- The Washington Times - Wednesday, March 13, 2002

Congressional Democrats yesterday questioned the Bush administration's plans to require longer workweeks from more welfare recipients without offering additional money for child care.
The White House's five-year welfare plan, released in February, requires states to put 50 percent to 70 percent of their welfare recipients into "constructive activities" 40 hours a week.
The law currently requires that up to half of a state's caseload be in work-related activities 30 or 35 hours a week.
Increasing work "without any new child-care funding causes me to be concerned," said Sen. Max Baucus, Montana Democrat and chairman of the Senate Finance Committee, which yesterday heard testimony from Health and Human Services (HHS) Secretary Tommy G. Thompson.
Requiring single welfare mothers to work 40 hours a week is "pretty unbelievable," said Sen. Blanche L. Lincoln, Arkansas Democrat, adding that the state already can't meet its child care needs.
Many Americans who aren't on welfare work less than 40 hours a week, said Sen. John D. Rockefeller IV, West Virginia Democrat, noting workers in his state typically spend between 34 hours and 37.5 hours a week on the job.
The Bush plan which maintains $4.8 billion in child care funds, plus states' access to billions of dollars in other federal programs "is adequate funding for child care," said Mr. Thompson, who was a leader in welfare reform as governor of Wisconsin.
Two years from now there might be more money for child care, Mr. Thompson said, but right now the proposal reflects the economic constraints of a nation that is fighting a war and building up its homeland defense. Moreover, he said, there are only half as many families on welfare now as in 1996, when federal child care funds were doubled.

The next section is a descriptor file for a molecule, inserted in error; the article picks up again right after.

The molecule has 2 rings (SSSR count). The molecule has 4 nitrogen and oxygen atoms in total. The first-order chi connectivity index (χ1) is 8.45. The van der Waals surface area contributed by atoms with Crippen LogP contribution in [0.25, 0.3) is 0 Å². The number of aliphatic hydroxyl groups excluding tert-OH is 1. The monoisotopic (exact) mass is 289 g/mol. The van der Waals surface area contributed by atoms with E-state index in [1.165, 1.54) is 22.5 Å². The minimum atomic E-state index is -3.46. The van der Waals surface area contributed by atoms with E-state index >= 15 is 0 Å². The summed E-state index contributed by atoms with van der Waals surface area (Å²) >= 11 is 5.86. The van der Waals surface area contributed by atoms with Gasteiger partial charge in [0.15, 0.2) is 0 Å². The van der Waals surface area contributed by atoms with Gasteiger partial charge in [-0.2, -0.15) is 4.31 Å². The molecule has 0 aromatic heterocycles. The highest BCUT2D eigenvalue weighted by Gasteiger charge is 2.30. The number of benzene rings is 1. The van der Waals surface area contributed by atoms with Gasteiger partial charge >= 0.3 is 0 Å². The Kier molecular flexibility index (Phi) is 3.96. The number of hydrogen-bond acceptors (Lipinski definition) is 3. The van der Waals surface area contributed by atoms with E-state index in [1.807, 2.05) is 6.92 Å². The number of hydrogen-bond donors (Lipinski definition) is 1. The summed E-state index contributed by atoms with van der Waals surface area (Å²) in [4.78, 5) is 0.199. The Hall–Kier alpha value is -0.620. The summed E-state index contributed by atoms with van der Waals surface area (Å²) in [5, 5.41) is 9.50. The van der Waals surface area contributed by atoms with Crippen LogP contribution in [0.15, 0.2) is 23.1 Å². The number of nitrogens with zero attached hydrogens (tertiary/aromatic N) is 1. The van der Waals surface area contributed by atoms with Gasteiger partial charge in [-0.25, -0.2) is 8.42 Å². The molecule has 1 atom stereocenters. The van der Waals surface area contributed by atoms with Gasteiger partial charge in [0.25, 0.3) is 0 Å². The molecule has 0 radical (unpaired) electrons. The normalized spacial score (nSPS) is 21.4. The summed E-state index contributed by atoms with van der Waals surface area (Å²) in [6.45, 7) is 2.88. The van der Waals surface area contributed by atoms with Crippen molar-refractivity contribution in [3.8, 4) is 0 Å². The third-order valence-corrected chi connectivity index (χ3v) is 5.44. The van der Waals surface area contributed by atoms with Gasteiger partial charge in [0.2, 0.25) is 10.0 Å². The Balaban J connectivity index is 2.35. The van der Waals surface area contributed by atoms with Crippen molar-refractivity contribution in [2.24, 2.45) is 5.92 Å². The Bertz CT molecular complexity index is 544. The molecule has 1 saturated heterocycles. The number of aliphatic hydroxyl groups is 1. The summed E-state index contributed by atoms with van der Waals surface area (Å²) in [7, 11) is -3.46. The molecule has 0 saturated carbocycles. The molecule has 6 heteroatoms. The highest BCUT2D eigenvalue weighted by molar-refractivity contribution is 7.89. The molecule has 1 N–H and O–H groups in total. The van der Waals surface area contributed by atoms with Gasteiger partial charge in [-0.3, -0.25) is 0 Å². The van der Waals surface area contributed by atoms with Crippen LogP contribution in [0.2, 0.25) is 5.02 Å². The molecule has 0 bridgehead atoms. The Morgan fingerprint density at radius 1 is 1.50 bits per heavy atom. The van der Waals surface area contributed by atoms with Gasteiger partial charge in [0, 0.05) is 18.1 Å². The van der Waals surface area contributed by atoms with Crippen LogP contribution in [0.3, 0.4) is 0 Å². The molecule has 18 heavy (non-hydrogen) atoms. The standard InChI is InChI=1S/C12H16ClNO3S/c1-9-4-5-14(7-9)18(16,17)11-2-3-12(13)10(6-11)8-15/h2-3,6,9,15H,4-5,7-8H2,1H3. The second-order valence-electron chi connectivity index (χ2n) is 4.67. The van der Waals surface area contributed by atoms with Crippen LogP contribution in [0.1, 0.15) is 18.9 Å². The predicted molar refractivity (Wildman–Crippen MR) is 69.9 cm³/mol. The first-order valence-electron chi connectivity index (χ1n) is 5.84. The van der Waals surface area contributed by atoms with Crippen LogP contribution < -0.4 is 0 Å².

As for the work rules, the Bush plan would require recipients to be in work or work-related activities two days a week, with the other three days spent in education, training, substance-abuse treatment or other self-sufficiency programs, the secretary said.
The reason for this is that 58 percent of adult welfare recipients were doing "zero" hours of work activities a week in 1999, according to HHS figures.
This unintended consequence came about because of the law's "caseload-reduction credit," which allowed states to reduce their work-participation rates as their welfare rolls declined.
As caseloads fell dramatically, many states ended up being required to put little or none of their caseload to work. The Bush plan fixes this loophole by "putting back in work-participation rates and phasing out the credit," Mr. Thompson said.
However, Senate Democrats said the Bush plan still undermined state flexibility. Sen. Olympia Snowe, Maine Republican, said with her state's recession-related job losses, "it could be hard" to meet higher work-participation rates.
Mr. Thompson fielded similar questions from members of the House Ways and Means Committee later in the day and promised members of both committees he would work with them on contested issues.
Mr. Thompson noted the Bush administration supports paying minimum wage to welfare recipients who work or perform community service. Recent news reports to the contrary were "absolutely incorrect," he said.

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